Tuesday, June 06, 2006

This is total nonsense. Have to feed the blog, though.

Walking through Washington Park over my lunch hour, I was treated to a warm-up performance by one of the carillon artists here in town for the annual festival. I’m not sure who the particular performer was, but she was obviously schooled in the indie rock scene of the 1980s as I could her strains of both Husker Du’s “Divide and Conquer” and Mission of Burma’s “That’s When I Reach for My Revolver” in her playing. I wonder if the people driving their vintage cars through the park picked up on these influences. Or maybe it was just my imagination.

Listening to the bells chiming through the breeze, it occurred to me that carillon music has much in common with clouds, the white fluffy kind not the dark and foreboding ones that signal a coming tempest. Both are airy and comforting, and both are given to interpretation.

With clouds, you can lie in the grass, squint your eyes a bit, and see formations that resemble anything from Washington crossing the Delaware to Itchy chasing Scratchy with a power saw.

Similarly, the slow, deliberate pace of the carillon music almost invites you to either anticipate the next note or fill-in your own. The absence of a strong, distinct melody also entices the listener to create their own to play over the composition. Remember, this all came to me during my lunch hour and free from the influence of substances conducive to such musings.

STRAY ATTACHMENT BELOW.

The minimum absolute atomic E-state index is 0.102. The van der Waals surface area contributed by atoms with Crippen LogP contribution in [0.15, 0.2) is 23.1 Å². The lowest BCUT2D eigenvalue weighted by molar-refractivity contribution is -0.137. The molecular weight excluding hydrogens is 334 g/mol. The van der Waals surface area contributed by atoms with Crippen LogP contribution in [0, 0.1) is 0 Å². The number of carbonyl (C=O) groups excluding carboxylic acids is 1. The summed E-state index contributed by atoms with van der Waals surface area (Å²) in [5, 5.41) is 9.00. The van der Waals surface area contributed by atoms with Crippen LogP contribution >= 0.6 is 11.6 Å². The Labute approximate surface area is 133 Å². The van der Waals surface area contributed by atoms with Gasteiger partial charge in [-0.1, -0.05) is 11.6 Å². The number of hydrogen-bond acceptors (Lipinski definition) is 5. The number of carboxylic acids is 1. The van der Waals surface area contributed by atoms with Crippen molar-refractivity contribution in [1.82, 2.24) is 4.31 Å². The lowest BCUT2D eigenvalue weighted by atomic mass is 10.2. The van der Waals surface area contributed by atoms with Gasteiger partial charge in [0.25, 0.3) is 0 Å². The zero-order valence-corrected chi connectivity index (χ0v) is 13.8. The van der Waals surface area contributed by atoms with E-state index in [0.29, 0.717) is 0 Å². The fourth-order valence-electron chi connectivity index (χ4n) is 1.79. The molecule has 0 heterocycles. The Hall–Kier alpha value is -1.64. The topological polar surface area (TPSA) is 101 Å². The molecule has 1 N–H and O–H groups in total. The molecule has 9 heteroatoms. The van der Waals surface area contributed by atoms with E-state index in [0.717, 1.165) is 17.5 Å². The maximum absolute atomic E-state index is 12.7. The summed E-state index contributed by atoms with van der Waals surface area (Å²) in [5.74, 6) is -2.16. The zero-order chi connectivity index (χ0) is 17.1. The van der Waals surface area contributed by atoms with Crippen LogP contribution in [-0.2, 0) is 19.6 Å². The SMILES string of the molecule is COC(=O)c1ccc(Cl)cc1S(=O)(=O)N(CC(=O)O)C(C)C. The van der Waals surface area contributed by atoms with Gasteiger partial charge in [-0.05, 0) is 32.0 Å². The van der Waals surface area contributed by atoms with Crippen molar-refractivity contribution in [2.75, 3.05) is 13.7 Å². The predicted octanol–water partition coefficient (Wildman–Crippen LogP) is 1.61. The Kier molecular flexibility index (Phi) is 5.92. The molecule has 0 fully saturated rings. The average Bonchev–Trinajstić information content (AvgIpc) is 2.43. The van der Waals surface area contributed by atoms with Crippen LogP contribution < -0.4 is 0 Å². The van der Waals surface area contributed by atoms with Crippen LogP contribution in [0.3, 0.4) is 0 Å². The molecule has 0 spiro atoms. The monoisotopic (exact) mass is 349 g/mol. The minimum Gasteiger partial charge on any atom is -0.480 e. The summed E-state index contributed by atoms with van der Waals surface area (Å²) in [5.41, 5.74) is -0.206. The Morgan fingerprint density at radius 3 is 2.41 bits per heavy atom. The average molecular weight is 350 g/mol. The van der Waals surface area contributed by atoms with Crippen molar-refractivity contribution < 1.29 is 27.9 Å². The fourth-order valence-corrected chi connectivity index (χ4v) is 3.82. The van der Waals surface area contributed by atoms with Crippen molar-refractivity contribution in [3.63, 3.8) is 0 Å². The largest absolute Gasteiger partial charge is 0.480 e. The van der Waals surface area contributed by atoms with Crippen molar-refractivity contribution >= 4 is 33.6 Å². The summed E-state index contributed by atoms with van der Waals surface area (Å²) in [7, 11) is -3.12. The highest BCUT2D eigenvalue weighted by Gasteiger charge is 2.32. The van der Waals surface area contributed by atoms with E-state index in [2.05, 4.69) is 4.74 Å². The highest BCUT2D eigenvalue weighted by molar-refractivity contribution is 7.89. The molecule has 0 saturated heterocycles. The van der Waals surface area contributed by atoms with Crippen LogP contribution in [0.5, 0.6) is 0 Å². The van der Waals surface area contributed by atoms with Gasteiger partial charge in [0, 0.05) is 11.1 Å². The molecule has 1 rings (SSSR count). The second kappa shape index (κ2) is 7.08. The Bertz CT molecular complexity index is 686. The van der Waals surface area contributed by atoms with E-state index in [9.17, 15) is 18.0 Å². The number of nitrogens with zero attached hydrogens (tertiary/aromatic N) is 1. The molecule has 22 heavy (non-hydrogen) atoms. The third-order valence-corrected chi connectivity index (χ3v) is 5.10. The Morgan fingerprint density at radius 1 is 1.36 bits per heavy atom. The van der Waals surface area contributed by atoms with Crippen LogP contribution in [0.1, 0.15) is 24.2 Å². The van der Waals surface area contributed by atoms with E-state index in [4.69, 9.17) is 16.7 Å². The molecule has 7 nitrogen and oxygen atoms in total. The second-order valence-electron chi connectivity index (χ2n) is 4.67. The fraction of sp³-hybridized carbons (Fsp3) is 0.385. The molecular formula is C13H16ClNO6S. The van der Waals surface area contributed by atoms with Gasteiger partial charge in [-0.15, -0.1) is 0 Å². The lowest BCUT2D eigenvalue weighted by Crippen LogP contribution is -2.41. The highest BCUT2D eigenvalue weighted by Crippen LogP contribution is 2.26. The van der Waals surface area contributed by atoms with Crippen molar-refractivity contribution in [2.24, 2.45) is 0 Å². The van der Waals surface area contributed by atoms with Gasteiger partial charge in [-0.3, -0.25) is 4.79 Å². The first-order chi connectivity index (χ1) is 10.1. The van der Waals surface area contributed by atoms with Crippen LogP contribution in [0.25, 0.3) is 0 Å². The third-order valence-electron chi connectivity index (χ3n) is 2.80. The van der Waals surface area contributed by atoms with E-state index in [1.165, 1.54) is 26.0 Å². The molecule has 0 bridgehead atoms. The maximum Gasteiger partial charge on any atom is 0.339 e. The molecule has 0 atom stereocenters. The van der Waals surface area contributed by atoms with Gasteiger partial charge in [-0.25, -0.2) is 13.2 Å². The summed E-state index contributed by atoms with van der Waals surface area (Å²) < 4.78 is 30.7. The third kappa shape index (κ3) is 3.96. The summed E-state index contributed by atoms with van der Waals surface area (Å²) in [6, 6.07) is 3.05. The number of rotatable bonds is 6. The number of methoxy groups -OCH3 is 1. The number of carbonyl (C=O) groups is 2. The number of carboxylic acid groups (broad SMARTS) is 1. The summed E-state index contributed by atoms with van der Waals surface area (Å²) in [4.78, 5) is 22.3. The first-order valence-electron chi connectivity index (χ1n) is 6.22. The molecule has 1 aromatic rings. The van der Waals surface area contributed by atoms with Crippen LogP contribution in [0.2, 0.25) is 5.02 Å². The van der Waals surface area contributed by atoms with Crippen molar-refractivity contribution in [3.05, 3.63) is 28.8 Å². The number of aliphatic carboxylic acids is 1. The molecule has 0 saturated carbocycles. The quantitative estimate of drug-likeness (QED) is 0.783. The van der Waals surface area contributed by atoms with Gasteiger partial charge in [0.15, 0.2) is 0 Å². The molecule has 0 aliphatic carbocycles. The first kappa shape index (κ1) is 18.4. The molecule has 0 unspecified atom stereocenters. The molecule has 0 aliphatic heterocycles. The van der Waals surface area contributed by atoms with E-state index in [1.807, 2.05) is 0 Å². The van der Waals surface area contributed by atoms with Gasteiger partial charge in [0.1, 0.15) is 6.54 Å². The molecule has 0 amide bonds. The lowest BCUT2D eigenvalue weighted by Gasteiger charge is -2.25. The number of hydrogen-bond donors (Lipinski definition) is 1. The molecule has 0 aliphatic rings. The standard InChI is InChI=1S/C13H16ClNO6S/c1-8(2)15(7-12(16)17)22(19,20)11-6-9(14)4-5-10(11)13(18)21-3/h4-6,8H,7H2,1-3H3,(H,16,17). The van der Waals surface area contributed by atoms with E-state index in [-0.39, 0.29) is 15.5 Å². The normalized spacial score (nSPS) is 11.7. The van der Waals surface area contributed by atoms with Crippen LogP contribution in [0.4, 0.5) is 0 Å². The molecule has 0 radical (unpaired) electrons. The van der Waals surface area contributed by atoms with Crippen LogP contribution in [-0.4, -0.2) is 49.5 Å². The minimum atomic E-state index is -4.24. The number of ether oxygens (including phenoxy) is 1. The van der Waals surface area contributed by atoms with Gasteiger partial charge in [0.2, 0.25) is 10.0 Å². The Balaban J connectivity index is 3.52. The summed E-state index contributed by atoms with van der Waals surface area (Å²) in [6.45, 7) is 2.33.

It occurred to me that analysts and psychologists could use the occasion of the carillon festival to conduct aural Rorschach tests on their patients. Listening to how a person interprets the music and which direction they take it could be quite revealing. Imagine an estranged and recalcitrant couple brought to Washington Park by their marriage counselor. After a half hour or so they become lost in the reverie of the bells and she begins to spit out 50 Cent lyrics while he gently hums a Barbara Streisand tune. Immediately, the counselor would be able to identify the source of their marital discontent.

I always thought that I was capable of doing something groundbreaking; I never imagined it would be in the field of human psychology. That my definitive work in the area was conceived and postulated during a single, 40 minute walk in the park is nothing short of remarkable.

I’ll try to post something worth commenting on real soon. I know that some of you miss Monkey Boy, probably now more than ever.

1 comment:

Monkey Boy said...

Huh, what?

I'm here. Just waiting patiently for my opening.